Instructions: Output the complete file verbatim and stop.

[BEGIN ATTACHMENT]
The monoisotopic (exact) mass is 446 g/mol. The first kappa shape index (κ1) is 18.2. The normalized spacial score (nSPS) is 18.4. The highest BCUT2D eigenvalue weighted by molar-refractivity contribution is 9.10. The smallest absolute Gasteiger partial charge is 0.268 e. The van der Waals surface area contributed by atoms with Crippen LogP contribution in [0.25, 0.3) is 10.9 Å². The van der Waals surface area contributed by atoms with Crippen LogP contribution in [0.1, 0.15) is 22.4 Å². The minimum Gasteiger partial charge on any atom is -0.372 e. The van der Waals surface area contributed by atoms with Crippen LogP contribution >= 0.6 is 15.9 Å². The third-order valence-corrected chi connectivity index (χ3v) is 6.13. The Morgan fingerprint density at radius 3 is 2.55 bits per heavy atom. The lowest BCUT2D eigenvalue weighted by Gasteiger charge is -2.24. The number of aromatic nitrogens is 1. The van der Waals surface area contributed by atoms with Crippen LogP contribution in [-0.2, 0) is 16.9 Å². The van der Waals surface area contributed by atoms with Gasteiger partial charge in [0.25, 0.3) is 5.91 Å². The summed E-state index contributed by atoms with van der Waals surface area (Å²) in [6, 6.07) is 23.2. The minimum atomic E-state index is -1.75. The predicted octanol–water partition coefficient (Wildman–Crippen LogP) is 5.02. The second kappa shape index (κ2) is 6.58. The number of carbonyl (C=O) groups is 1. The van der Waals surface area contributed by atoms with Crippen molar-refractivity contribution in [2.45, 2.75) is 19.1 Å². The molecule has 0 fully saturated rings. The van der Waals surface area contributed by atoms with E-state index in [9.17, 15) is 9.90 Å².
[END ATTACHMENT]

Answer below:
The monoisotopic (exact) mass is 446 g/mol. The first kappa shape index (κ1) is 18.2. The normalized spacial score (nSPS) is 18.4. The highest BCUT2D eigenvalue weighted by molar-refractivity contribution is 9.10. The smallest absolute Gasteiger partial charge is 0.268 e. The van der Waals surface area contributed by atoms with Crippen LogP contribution in [0.25, 0.3) is 10.9 Å². The van der Waals surface area contributed by atoms with Crippen LogP contribution in [0.1, 0.15) is 22.4 Å². The minimum Gasteiger partial charge on any atom is -0.372 e. The van der Waals surface area contributed by atoms with Crippen LogP contribution >= 0.6 is 15.9 Å². The third-order valence-corrected chi connectivity index (χ3v) is 6.13. The Morgan fingerprint density at radius 3 is 2.55 bits per heavy atom. The lowest BCUT2D eigenvalue weighted by Gasteiger charge is -2.24. The number of aromatic nitrogens is 1. The van der Waals surface area contributed by atoms with Crippen LogP contribution in [-0.2, 0) is 16.9 Å². The van der Waals surface area contributed by atoms with Gasteiger partial charge in [0.25, 0.3) is 5.91 Å². The summed E-state index contributed by atoms with van der Waals surface area (Å²) in [6, 6.07) is 23.2. The minimum atomic E-state index is -1.75. The predicted octanol–water partition coefficient (Wildman–Crippen LogP) is 5.02. The second kappa shape index (κ2) is 6.58. The number of carbonyl (C=O) groups is 1. The van der Waals surface area contributed by atoms with Crippen molar-refractivity contribution in [2.45, 2.75) is 19.1 Å². The molecule has 0 fully saturated rings. The van der Waals surface area contributed by atoms with E-state index in [9.17, 15) is 9.90 Å².